HARDEN v. FISHER,
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14 U.S. 300 (1816)
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U.S. Supreme Court
HARDEN v. FISHER, 14 U.S. 300 (1816)
14 U.S. 300 (Wheat.)
FISHER ET AL.
March 18, 1816
ERROR to the circuit court for the district of New-York. This case was argued, with great learning and ability, by Hoffman, for the plaintiff in error, and defendant in ejectment, and by Stockton, for the
defendants in error, and plaintiffs in ejectment. But, as the court gave no judgment upon the points discussed, the argument has been omitted.
MARSHALL, Ch. J., delivered the opinion of the court.
This is an action of ejectment, brought by the defendants in error, in the circuit court for the district of New-York, to recover certain lands, which they claim as the heirs of Donald Fisher, deceased. A special verdict was found in the case, which shows that Donald Fisher was a British subject, residing in the city of New-York, and departed this life in the year 1798, leaving the lessors of the plaintiffs in ejectment his heirs at law, who are, also, British subjects. The plaintiffs, being thus found to be British subjects, are incapable of maintaining an action for real estate in the state of New-York, unless they are enabled to do so by the 9th article of the treaty between the United States and Great Britain, made in the year 1794, which provides that British subjects, holding lands in the United States, and their heirs, so far as respects those lands, and the legal remedies incident thereto, should not be considered as aliens. To avail themselves of this treaty, the lessors of the plaintiff below must show that their ancestors held the lands for which this suit was instituted, at the time when it was made. The court does not mean to say that they must show a seisin in fact, or an actual possession of the land, but that the title was in him at the time. This must be
shown in order to bring the case within the protection afforded by the treaty.
The jurors find that Donald Fisher was, on the 1st day of January, in the year 1777, seised in his demesne, as of fee, of the lands and tenements in the declaration mentioned, and was in the actual possession thereof, and continued so seised and possessed, until the rendering the judgment herein after mentioned.
On the 17th day of April, in the year 1780, the grand jury, for the county of Charlotte, in the state of New-York, found an indictment, stating that Donald Fisher (who is the ancestor under whom the lessors of the plaintiffs claim) did, on the 14th day of July, in the year 1777, voluntarily, with force and arms, adhere to the enemies of the state. The record proceeds to state, that 'the said Donald Fisher having, according to the form of the act of the Legislature, entitled 'an act for the forfeiture and sale of the estates of persons who have adhered to the enemies of the state,' &c. been notified to appear and traverse the said indictment, and not having appeared and traversed within the time, and in the manner in and by the said act limited and required, it is, therefore, considered that the said Donald Fisher do forfeit all and singular the estate, both real and personal, whether in possession, reversion, or remainder, had or claimed by him in this state.' This judgment was signed on the 29th day of December, 1783, and is the judgment referred to in the special verdict, as herein before mentioned. Under these proceedings the lands in the declaration mentioned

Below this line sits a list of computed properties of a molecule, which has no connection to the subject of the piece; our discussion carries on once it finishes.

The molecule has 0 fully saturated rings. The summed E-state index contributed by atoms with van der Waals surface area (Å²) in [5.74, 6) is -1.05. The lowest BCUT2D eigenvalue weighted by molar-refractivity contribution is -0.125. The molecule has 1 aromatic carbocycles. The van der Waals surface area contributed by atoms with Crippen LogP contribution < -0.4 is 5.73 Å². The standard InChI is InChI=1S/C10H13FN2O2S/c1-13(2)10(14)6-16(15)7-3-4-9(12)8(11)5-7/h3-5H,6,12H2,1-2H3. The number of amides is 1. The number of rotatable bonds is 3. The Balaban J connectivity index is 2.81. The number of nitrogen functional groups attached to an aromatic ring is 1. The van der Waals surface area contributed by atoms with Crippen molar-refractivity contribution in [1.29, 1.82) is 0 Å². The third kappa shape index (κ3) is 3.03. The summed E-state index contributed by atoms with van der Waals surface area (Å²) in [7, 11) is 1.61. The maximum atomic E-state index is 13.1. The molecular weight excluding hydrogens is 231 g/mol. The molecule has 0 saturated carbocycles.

were sold, and the defendants, in the court below, hold under that sale.
There are other points raised in the special verdict, and urged by counsel; but it will be unnecessary to notice them, and the court does not mean to give any opinion on them. The court gave judgment for the plaintiffs below, and that judgment is now before this court on a writ of error.
It is contended by the defendants in error that this judgment having been rendered subsequent to the treaty of peace of 1783, and in direct repugnance thereto, is not merely voidable, but absolutely void. By the plaintiffs it is alleged to be voidable only.
This court cannot now decide that question. The verdict does not find that Donald Fisher held his title until the treaty of 1794 was made, and although nothing is found to show that he has parted with it, yet the court cannot presume that he did not part with it. The verdict ought to have shown that the title was in Donald Fisher when the treaty was made, and continued in him to the time of his death. For this essential defect, the verdict is too imperfect to enable the court to decide on the case. The judgment of the circuit court must, therefore, be reversed, and the cause remanded to that court, with directions to award a venire facias de novo.
JUDGMENT. This cause came on to be heard on the transcript of the record of the circuit court for the district of New-York, and was argued by counsel;
all which being considered, this court is of opinion that there is error in the judgment of the circuit court for the district of New-York, in this, that the said court ought not to have rendered judgment on the said verdict in favour of the plaintiffs in ejectment, because it does not appear certainly, in the said verdict, that the ancestor, under whom they claim, held in law, or in fact, the lands mentioned in the declaration, when the treaty of 1794, between the United States and Great Britain, was made; therefore, it is considered by this court, that the said judgment be reversed, and annulled, and that the cause be remanded to the circuit court, for the district of New-York, with directions to award a venire facias de novo.
a Vide 11 Johns. Rep. 418. Jackson v. Decker.